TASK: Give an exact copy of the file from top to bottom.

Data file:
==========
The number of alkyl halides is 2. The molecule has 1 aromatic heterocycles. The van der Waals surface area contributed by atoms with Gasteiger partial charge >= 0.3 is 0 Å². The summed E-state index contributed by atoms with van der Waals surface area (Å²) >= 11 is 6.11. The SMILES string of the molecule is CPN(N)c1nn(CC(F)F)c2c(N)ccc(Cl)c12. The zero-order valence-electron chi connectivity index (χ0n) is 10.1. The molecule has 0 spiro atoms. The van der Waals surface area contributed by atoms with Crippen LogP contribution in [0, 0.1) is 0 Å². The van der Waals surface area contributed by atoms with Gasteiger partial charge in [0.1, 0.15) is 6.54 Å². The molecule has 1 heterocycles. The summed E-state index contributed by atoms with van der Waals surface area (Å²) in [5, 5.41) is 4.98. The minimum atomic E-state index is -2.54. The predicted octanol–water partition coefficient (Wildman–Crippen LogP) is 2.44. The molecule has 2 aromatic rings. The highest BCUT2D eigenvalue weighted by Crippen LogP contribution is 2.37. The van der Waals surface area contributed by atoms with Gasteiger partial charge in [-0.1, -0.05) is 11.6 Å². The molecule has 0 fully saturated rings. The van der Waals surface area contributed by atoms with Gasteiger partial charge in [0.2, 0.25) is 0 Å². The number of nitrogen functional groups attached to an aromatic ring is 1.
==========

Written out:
The number of alkyl halides is 2. The molecule has 1 aromatic heterocycles. The van der Waals surface area contributed by atoms with Gasteiger partial charge >= 0.3 is 0 Å². The summed E-state index contributed by atoms with van der Waals surface area (Å²) >= 11 is 6.11. The SMILES string of the molecule is CPN(N)c1nn(CC(F)F)c2c(N)ccc(Cl)c12. The zero-order valence-electron chi connectivity index (χ0n) is 10.1. The molecule has 0 spiro atoms. The van der Waals surface area contributed by atoms with Crippen LogP contribution in [0, 0.1) is 0 Å². The van der Waals surface area contributed by atoms with Gasteiger partial charge in [0.1, 0.15) is 6.54 Å². The molecule has 1 heterocycles. The summed E-state index contributed by atoms with van der Waals surface area (Å²) in [5, 5.41) is 4.98. The minimum atomic E-state index is -2.54. The predicted octanol–water partition coefficient (Wildman–Crippen LogP) is 2.44. The molecule has 2 aromatic rings. The highest BCUT2D eigenvalue weighted by Crippen LogP contribution is 2.37. The van der Waals surface area contributed by atoms with Gasteiger partial charge in [-0.1, -0.05) is 11.6 Å². The molecule has 0 fully saturated rings. The van der Waals surface area contributed by atoms with Gasteiger partial charge in [0.2, 0.25) is 0 Å². The number of nitrogen functional groups attached to an aromatic ring is 1.